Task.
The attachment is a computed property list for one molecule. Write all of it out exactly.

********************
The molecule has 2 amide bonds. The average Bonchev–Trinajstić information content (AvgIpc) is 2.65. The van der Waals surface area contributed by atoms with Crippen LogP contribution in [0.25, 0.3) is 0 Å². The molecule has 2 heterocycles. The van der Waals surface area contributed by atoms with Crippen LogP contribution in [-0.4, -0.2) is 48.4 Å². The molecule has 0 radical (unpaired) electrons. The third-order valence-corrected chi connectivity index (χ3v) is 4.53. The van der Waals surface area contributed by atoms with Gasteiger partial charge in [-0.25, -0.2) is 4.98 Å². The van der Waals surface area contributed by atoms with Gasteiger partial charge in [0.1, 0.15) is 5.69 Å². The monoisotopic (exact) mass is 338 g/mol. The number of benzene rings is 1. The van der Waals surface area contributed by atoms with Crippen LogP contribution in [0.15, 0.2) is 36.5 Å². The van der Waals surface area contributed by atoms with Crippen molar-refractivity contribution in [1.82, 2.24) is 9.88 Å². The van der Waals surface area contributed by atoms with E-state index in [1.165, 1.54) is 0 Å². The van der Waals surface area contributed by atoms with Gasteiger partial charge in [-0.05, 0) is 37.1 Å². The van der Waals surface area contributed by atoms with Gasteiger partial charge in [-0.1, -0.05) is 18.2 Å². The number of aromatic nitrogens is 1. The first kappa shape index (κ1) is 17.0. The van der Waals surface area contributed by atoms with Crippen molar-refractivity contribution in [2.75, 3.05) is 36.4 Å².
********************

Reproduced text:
The molecule has 2 amide bonds. The average Bonchev–Trinajstić information content (AvgIpc) is 2.65. The van der Waals surface area contributed by atoms with Crippen LogP contribution in [0.25, 0.3) is 0 Å². The molecule has 2 heterocycles. The van der Waals surface area contributed by atoms with Crippen LogP contribution in [-0.4, -0.2) is 48.4 Å². The molecule has 0 radical (unpaired) electrons. The third-order valence-corrected chi connectivity index (χ3v) is 4.53. The van der Waals surface area contributed by atoms with Gasteiger partial charge in [-0.25, -0.2) is 4.98 Å². The van der Waals surface area contributed by atoms with Gasteiger partial charge in [0.1, 0.15) is 5.69 Å². The monoisotopic (exact) mass is 338 g/mol. The number of benzene rings is 1. The van der Waals surface area contributed by atoms with Crippen LogP contribution in [0.15, 0.2) is 36.5 Å². The van der Waals surface area contributed by atoms with Crippen molar-refractivity contribution in [1.82, 2.24) is 9.88 Å². The van der Waals surface area contributed by atoms with E-state index in [1.165, 1.54) is 0 Å². The van der Waals surface area contributed by atoms with Gasteiger partial charge in [-0.05, 0) is 37.1 Å². The van der Waals surface area contributed by atoms with Gasteiger partial charge in [-0.1, -0.05) is 18.2 Å². The number of aromatic nitrogens is 1. The first kappa shape index (κ1) is 17.0. The van der Waals surface area contributed by atoms with Crippen molar-refractivity contribution in [2.75, 3.05) is 36.4 Å².